Oprah may be our next vice president, Brad Pitt will cry in public ... and then the world will end.
Is there any better way to celebrate the birth of baby Jesus than attending church? Of course not. ... Unless that church is hosting some kind of charitable event for needy children. And there's also progressive rock involved.
The first time I saw Father of the Flood, his slow-morphing tones vibrated the art off The Stove's walls. Some of the audience ran from work to work, pulling glass-enclosed pieces down before the chest-rattling low end could cause them to leap to their doom. Then we sat and felt the notes thundering from four 15-inch speakers into our bodies. When the flood was over, I had no idea how much time had passed. Was the set five minutes long or 30?
Father of the Flood is putting out his first CD on Dec. 18 through The Lotus Sound, a label run by Mike D'Elia. The label's been around for a decade, though for a large portion of that it was in hiatus while D'Elia got Astro-Zombies, his Nob Hill collectible toy and comic shop, off the ground.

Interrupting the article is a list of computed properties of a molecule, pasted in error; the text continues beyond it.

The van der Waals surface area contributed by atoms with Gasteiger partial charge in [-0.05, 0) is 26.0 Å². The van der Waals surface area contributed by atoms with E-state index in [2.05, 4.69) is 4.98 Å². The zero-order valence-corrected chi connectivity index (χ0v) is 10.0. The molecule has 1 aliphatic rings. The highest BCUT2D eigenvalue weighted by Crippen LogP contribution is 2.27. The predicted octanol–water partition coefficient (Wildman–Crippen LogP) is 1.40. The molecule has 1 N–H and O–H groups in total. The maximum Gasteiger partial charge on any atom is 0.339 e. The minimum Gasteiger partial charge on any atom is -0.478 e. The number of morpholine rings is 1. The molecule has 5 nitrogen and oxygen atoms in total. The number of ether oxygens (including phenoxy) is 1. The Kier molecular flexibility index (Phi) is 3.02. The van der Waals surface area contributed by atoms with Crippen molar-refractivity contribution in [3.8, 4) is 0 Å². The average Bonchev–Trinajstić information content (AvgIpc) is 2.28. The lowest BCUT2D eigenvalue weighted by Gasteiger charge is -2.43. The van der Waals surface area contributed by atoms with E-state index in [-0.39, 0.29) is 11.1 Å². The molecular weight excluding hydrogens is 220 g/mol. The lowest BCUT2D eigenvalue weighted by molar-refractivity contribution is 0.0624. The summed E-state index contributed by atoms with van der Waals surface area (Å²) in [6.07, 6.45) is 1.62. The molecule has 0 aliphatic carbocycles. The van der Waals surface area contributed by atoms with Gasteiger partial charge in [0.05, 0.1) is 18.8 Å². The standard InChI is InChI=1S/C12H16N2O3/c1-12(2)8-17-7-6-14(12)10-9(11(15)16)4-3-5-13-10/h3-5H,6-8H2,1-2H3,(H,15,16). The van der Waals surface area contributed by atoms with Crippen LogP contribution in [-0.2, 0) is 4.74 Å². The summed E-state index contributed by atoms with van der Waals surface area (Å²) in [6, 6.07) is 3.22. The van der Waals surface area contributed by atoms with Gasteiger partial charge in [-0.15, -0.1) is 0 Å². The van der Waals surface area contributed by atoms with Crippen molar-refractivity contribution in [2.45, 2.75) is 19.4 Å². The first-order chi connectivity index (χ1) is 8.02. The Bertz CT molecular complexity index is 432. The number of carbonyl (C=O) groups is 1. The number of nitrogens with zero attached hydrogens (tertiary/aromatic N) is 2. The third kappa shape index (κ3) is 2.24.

DJs Brandon (Sciarrotta) and Ethan (Moya) believe the paradigm of indie electro music is shifting. The days when the genre consisted of a small, pretentious group of know-it-all technophiles have disappeared. Now crowd satisfaction is the new MO.
You’ve ogled the calendar, now get an earful of the 2008 New Mexico Rocks! calendar pinups. The NMR! bands will release their compilation CD at Burt’s Tiki Lounge (21+, free) and Atomic Cantina (21+, free) this Friday, Dec. 21. Proceeds from the calendar and companion CD benefit APS music education. (LM)